Rates of obesity and related health problems such as type 2 diabetes are skyrocketing in the UK and the US.
On both sides of the Atlantic around three quarters of middle-aged men are overweight or obese.
The impact of this is not only physical health issues – being overweight causes a great deal of stigma in our body beautiful obsessed societies of today.
There has been some movement in terms of acceptance of all shapes and sizes for women, and a general support for women to make healthy changes to diet and lifestyle.
But while exercise and protein-packing is marketed to men, counting calories and dieting is generally seen as a girly domain - even though men are more likely to be obese.
Cutting calories and eating salads has been marketed as a woman's domain
'Weight loss is commonly defined as a feminine concern which some men find difficult to relate or react to,' Rob Hobson, Healthspan head of nutrition, says.
'In some cases, embarking on weight loss can be especially tricky when in the presence of male peers, which can create an environment that puts pressure on men to retain their 'real' male identity.
'Living up to the cultural script of masculinity can impact on weight loss efforts and also influence decisions to seek help and advice, which may have a huge impact on long-term health as symptoms of disease take longer to be diagnosed.'
Stigma and men's dieting
For men, even considering changing what they eat can be a stumbling block.
In Gary Barlow's raw and honest autobiography A Better Me, he illustrates just how hard it can be for men to change their eating patterns. In response to ordering a salad, Gary was jeered 'What? What's wrong with him? Salad? Are you gay?'
This lack of social support is a significant barrier to change.
Countless research studies demonstrate the transformative benefits of encouragement from those around us, and conversely the detrimental effect of being surrounded by people who stigmatize health-promoting behaviors such as healthy eating.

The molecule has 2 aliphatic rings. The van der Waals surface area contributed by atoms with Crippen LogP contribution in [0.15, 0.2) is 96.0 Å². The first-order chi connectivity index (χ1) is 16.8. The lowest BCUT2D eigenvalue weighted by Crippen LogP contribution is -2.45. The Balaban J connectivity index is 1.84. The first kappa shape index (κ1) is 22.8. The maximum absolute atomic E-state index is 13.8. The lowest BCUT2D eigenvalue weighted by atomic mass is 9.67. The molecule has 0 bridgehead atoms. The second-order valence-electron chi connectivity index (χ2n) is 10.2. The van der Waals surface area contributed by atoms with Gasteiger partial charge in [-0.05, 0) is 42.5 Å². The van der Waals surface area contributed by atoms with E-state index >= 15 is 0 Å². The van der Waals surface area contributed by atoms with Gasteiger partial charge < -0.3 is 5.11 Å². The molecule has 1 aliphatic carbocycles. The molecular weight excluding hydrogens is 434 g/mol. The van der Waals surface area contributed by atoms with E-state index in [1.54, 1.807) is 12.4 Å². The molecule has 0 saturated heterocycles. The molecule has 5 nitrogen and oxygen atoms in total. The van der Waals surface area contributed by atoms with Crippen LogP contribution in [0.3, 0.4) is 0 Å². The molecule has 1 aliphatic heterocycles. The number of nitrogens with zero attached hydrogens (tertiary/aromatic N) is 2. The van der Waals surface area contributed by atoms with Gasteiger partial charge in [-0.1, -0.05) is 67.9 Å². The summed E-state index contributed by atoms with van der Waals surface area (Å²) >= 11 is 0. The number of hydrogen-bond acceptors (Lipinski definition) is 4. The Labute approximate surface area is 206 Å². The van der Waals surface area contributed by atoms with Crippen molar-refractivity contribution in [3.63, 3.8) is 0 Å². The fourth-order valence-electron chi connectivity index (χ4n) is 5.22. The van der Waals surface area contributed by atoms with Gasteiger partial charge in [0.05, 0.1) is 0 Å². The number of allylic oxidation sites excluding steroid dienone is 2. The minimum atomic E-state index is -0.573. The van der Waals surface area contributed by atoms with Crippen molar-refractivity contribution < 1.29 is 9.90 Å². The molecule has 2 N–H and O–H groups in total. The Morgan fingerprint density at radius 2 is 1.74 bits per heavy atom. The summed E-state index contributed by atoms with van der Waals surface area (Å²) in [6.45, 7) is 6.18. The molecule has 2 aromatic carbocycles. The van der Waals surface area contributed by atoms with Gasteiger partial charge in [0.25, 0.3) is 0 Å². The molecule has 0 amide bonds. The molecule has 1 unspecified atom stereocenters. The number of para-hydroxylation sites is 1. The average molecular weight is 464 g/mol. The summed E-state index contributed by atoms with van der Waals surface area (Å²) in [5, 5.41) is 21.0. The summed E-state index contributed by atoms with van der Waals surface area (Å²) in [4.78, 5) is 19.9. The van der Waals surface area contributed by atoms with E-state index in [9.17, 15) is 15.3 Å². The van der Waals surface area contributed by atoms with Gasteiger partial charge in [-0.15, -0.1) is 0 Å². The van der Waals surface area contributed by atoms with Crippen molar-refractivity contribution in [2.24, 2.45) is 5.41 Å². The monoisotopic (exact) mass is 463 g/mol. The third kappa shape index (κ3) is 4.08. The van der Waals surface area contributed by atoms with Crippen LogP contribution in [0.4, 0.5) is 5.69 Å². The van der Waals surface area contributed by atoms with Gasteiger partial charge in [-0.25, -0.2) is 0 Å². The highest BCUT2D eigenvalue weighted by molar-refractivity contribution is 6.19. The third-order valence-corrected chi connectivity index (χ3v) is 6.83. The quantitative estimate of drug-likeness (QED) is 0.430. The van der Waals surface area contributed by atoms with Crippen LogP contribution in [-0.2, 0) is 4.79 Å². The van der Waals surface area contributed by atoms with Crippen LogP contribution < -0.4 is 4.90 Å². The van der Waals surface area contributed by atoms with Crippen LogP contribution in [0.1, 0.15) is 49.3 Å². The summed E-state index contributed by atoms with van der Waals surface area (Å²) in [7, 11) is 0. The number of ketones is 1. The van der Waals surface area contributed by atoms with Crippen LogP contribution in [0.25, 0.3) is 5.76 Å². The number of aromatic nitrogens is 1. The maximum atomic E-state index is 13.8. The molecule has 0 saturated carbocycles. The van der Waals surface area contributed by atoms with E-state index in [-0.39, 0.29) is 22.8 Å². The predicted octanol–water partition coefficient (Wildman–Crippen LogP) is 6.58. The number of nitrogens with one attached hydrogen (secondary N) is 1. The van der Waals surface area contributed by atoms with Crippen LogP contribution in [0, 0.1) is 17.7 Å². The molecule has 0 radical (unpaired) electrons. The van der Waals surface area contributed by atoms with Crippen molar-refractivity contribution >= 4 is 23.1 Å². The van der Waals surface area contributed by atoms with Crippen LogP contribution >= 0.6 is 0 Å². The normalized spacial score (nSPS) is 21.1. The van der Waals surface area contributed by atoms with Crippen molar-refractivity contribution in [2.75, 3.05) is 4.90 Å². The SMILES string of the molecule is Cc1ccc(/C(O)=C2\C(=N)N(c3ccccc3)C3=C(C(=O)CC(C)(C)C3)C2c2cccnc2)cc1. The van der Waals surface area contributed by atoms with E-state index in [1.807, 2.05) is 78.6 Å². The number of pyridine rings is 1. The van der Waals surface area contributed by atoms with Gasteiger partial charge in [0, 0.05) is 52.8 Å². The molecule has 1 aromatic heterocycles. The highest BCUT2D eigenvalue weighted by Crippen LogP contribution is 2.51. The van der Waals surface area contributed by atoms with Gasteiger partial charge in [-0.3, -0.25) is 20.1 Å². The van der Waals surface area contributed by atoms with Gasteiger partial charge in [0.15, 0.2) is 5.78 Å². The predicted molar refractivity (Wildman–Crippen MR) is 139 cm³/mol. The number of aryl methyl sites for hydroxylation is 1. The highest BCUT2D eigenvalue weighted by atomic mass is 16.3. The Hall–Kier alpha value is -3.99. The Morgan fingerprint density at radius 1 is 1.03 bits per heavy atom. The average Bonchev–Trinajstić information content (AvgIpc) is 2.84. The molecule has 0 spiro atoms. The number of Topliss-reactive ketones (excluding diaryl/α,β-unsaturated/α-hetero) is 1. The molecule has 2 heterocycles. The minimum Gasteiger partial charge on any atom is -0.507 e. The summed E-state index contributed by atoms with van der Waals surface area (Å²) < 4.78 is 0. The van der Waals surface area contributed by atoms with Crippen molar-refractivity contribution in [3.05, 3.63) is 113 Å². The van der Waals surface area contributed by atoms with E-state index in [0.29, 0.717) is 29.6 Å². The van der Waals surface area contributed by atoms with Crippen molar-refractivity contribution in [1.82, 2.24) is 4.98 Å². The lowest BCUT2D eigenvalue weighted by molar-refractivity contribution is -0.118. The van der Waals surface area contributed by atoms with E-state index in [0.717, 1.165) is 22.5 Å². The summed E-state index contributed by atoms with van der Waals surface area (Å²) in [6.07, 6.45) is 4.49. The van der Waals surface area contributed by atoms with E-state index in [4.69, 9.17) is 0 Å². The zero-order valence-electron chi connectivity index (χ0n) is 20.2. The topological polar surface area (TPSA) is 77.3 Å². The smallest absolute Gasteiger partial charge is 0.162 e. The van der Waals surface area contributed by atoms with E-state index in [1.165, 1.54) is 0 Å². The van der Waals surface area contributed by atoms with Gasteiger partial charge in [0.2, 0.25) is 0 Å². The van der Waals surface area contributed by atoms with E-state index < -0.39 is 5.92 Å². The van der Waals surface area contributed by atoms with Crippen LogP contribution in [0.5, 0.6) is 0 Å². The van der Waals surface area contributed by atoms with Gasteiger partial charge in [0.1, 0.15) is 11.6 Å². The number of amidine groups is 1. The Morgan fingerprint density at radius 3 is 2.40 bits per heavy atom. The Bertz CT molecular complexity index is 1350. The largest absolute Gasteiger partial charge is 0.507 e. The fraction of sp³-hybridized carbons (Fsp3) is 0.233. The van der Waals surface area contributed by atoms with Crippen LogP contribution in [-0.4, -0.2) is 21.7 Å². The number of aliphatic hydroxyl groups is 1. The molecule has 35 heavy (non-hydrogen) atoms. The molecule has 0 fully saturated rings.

It can be incredibly hard for me to admit that they want to lose weight and are usually only open about their struggles once they've shed the pounds.
This is because being overweight is also stigmatized – leaving men in an impossible catch-22 of wanting to shed pounds but not be perceived as 'dieting'.
This is one reason why men tend to control their weight through exercise rather than diet.
But not being able to talk about their struggles can obviously affect men's mental health. There has been wonderful coverage and discussion of men's mental health in recent years with regards to depression and suicide prevention, but less so on issues of body image and self-esteem.
It's OK to get fit, but not diet
Here is a typical case that I see in my practice:
Middle-aged man, often quite fit, sporty and happy with their body at school and beyond. It's only when the years creep up and life gets a bit more demanding (work plus kids plus friends plus aging parents, etc.) that the pounds insidiously pile on.
This may seem rather cruel – just when life is at its fullest, health niggles start to rear their heads. Usually, this leads to a short-term 'fitness' goal – 10k run, triathlon, amateur boxing match for charity, etc.
These goals are often reached relatively easily. With the training